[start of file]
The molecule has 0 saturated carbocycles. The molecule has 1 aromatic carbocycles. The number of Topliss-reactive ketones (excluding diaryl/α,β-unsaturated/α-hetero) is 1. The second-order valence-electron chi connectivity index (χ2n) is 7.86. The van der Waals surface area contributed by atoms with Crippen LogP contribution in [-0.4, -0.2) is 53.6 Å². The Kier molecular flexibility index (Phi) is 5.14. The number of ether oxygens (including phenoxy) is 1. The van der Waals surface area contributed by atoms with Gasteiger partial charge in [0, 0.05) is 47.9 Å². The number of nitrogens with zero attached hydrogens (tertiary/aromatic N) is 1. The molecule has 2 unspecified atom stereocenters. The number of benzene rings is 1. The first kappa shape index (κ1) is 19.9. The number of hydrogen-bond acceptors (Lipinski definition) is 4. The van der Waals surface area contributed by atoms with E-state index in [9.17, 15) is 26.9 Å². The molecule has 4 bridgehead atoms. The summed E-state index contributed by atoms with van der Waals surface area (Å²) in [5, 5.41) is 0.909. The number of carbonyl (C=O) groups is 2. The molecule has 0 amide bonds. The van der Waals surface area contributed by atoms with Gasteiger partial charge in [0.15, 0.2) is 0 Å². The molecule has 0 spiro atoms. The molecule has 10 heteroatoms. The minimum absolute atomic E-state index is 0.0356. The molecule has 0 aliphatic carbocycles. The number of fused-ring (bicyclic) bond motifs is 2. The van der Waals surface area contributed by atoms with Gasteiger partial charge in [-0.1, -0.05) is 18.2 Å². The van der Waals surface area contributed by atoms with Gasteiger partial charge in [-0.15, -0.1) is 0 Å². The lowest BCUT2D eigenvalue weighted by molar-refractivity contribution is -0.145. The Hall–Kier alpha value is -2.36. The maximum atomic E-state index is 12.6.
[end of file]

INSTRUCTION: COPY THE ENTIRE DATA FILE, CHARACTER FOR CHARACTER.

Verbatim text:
The molecule has 0 saturated carbocycles. The molecule has 1 aromatic carbocycles. The number of Topliss-reactive ketones (excluding diaryl/α,β-unsaturated/α-hetero) is 1. The second-order valence-electron chi connectivity index (χ2n) is 7.86. The van der Waals surface area contributed by atoms with Crippen LogP contribution in [-0.4, -0.2) is 53.6 Å². The Kier molecular flexibility index (Phi) is 5.14. The number of ether oxygens (including phenoxy) is 1. The van der Waals surface area contributed by atoms with Gasteiger partial charge in [0, 0.05) is 47.9 Å². The number of nitrogens with zero attached hydrogens (tertiary/aromatic N) is 1. The molecule has 2 unspecified atom stereocenters. The number of benzene rings is 1. The first kappa shape index (κ1) is 19.9. The number of hydrogen-bond acceptors (Lipinski definition) is 4. The van der Waals surface area contributed by atoms with E-state index in [9.17, 15) is 26.9 Å². The molecule has 4 bridgehead atoms. The summed E-state index contributed by atoms with van der Waals surface area (Å²) in [5, 5.41) is 0.909. The number of carbonyl (C=O) groups is 2. The molecule has 0 amide bonds. The van der Waals surface area contributed by atoms with Gasteiger partial charge in [0.15, 0.2) is 0 Å². The molecule has 0 spiro atoms. The molecule has 10 heteroatoms. The minimum absolute atomic E-state index is 0.0356. The molecule has 0 aliphatic carbocycles. The number of fused-ring (bicyclic) bond motifs is 2. The van der Waals surface area contributed by atoms with Gasteiger partial charge in [-0.1, -0.05) is 18.2 Å². The van der Waals surface area contributed by atoms with Gasteiger partial charge in [-0.15, -0.1) is 0 Å². The lowest BCUT2D eigenvalue weighted by molar-refractivity contribution is -0.145. The Hall–Kier alpha value is -2.36. The maximum atomic E-state index is 12.6.